Hey Big --
I'm writing this early in anticipation of being overwhelmed by your sister's upcoming birthday extravaganza which falls a day before you turn, exactly 27 months. And having skipped last month, there's a lot to report. You've really become a full-fledged little boy now. At once loving, sweet, open and caring, and at another moment wild, violent, loud and rude.
According to the What to Expect: The Toddler Years book, you're doing just fine: using 50+ words, combining words, following a two-step command, etc. etc.
What they DON'T give much advice about are those things we know that you know (that we know that you know) how to do, but refuse. Sure you can "wash and dry hands" and "brush teeth, with help" but will you?
The answer: only if I tie you down in a straight jacket and endure screams and tears.
But seriously, what's with these questions from parents in that book? What were they expecting? A trained monkey? Here's one: "As if the accidental spills weren't bad enough, lately my son has decided it's great fun to spill his drinks intentionally--on the floor, the table, himself. I don't know whether to laugh or cry."
Dude. The other day after you had taken a bowl full of black beans and tipped it over your head, played air hockey (fairly unsuccessfully) with carrot sticks on the table, and used Jello as if it were finger paint on the walls (all in those nano-seconds it takes for me to go to the bathroom, pick up after the previous fiasco, or just wipe your nose) you reached across the table, a finger stretching toward my (glass) glass of ice water and, with a shit-eating grin on your face, tapped it ever-so-slightly so that it would, fall over the edge in slow motion while my "NOOOOOOOOOO!" echoed throughout the house.
I didn't know you had slow-motion powers!
We got you this little bike without pedals (the "Skuut" which you pronounce "sooc!"). When it arrived, you could tell immediately, by the pictures on the box what it was and began searching the house for "scissors" so that you could get to the business of opening the box. BioMom was home for lunch that day and we sat down to our salads only to hear you pushing and grunting the box into the kitchen: "Here you go, Baba! Baba! Here you go! I get scissors. Here you go!!!" I waited for your nap to put it together and when you woke up, I felt like I was watching some Disney production proclaiming love at first sight. At night now, your routine isn't complete without giving "Sooc!" a hug and a kiss.
In the above picture, this was the response to my prompting "look up!" Taking me absolutely literally, you looked up. Not at me.
You've started playing make believe, to BioMom and I's surprise. I remember when Seven started playing make-believe with dolls and, really, anything within reach (sometimes salt and pepper shakers or forks and knives while at restaurants). She was around three (we think) and so when you started having your trucks and cars take naps, it seemed a bit unusual. You now often report that one train hit another, or that one car gave another a hug ("hugs!") or some other anthropomorphism. Often cars are found at the dinner table participating in our nightly eating ritual.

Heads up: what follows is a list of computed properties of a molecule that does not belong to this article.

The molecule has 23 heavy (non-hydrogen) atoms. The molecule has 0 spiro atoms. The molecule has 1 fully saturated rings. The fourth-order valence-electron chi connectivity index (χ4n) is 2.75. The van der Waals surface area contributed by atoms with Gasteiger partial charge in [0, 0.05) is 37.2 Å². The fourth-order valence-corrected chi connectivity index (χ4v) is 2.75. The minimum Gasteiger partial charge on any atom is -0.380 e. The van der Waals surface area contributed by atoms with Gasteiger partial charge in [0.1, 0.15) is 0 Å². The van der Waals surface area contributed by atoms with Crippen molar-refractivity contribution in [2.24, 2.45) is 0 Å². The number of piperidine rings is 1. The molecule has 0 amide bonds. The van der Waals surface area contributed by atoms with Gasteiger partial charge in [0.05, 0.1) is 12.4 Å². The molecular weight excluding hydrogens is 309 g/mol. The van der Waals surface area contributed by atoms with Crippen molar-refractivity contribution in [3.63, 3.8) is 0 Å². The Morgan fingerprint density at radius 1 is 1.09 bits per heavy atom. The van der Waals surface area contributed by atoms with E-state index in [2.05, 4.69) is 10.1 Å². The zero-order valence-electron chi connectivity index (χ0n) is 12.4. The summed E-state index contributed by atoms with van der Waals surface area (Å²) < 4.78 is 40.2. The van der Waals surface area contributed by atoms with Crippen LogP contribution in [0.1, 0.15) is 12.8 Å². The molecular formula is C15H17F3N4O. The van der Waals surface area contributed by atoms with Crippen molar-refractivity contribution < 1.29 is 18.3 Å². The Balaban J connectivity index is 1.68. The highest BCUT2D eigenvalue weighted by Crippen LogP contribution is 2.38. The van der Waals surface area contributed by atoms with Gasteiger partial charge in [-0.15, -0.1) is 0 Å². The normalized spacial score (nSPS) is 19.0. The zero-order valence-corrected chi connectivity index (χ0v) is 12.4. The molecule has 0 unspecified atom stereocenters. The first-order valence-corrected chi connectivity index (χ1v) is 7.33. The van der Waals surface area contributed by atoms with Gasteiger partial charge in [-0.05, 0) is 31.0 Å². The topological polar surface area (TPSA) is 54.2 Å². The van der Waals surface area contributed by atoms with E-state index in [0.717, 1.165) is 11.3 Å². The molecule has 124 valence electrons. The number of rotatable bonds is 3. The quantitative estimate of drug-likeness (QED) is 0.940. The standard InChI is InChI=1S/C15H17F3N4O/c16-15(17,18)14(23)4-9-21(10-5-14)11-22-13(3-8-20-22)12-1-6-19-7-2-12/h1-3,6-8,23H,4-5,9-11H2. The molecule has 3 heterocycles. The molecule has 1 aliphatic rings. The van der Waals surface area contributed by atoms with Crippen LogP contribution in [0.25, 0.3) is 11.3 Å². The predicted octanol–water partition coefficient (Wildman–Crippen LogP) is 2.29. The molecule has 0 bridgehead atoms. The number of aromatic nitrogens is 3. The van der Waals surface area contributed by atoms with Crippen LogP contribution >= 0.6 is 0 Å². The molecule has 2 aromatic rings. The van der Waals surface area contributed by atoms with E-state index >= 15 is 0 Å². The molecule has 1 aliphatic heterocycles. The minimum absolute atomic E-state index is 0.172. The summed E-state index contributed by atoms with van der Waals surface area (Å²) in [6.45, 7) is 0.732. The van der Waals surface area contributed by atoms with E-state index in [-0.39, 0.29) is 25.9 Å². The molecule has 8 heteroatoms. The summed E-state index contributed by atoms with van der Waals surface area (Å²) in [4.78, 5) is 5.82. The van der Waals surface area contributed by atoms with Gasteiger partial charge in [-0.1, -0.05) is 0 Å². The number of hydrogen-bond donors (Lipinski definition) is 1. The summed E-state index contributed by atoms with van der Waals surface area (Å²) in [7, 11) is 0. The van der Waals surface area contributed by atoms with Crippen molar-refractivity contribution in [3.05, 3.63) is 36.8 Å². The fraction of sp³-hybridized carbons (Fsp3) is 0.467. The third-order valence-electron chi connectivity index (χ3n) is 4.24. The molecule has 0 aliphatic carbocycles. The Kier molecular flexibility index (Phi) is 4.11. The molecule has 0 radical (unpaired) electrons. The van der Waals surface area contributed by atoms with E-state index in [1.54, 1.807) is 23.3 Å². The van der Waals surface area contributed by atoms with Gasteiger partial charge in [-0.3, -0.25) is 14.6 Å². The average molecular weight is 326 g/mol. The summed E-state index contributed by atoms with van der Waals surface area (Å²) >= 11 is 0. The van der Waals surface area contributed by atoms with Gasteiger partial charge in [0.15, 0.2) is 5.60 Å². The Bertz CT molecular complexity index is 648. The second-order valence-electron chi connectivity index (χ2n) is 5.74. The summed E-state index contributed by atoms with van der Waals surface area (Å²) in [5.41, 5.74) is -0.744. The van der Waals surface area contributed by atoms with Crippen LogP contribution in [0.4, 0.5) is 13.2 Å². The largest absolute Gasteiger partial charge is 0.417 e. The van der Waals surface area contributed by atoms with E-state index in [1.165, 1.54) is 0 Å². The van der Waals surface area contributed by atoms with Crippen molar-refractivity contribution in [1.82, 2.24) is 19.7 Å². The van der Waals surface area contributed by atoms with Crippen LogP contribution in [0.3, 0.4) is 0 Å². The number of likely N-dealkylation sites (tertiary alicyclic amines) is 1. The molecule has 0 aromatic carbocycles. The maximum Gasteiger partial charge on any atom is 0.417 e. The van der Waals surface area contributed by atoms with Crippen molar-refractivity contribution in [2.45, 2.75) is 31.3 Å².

Recently, while reading books, you pretend to do things with some of the pictures you see. For example, just tonight when we got to the end of Go dog! Go!, when all the dogs climb the tree to a dog party, you pretended to pick up the cake and eat it, once in a while pinching a piece for me. Then we moved into this more extravagant game of picking up the presents, unwrapping them and declaring what was inside. At one point you pretended to open up a ball, and then proceeded to throw the imaginary ball, expecting me to retrieve it all over the room. Well, I got tired of pretending to get up and get it after you had thrown it from one corner to the other of the room, so I then pretended to intercept your throws! Your last throw got by me and headed toward the television in our room, ultimately smashing the screen. You weren't too upset.
You, however, don't eat much. Still. What is surprising is how you maintain your, (ahem) figure. Recently at gym class, someone went to pick you up and was astonished at how "sturdy" you were! If I give you a decent breakfast, you might not eat another bite the entire day. And you still hate meat. I think in your life, you've eaten about five bites of meat. And that includes the broth in our alphabet noodle chicken soup.
I'm increasing my vegetarian repertoire in your honor.
Here's another subheading from the What To Expect book: "What is important for your toddler to know: What's a Mommy? A Daddy? Sorting through gender roles."
To be fair, despite the unambiguous title of the section, the authors acknowledge all types of families including having two moms or two dads. . . "Yet, although many of the sterotypes that were popular in the sitcoms of the fifties and the sixties have been shattered, teh remnants linger in many homes. While Mom may work as many hours as Dad outside of the home, she may still do the Mrs. Cleaver's-share of the housework."
The other day Seven was off of school and we had had a playdate with a couple of girls in her class whose parents are divorced. On the way home she asked why she couldn't stay longer and we said that they were going over to their Dad's house. A few minutes later we heard big say "Baba is Dad." It wasn't entirely clear as his enunciation isn't exactly stellar yet, but BioMom was fairly sure that's what he said. I responded, "yeah! I guess that's right!" Your pronouncement, Big, was really evolved I think. Not only are you starting to get gender roles, but you're able to distinguish between the roles we play as his parents and the roles we play around the house. I'm mostly at home with you (BioMom's mostly at work) yet I'm more of the "dad" and she's more the "mom".
I love you so much, sweetie.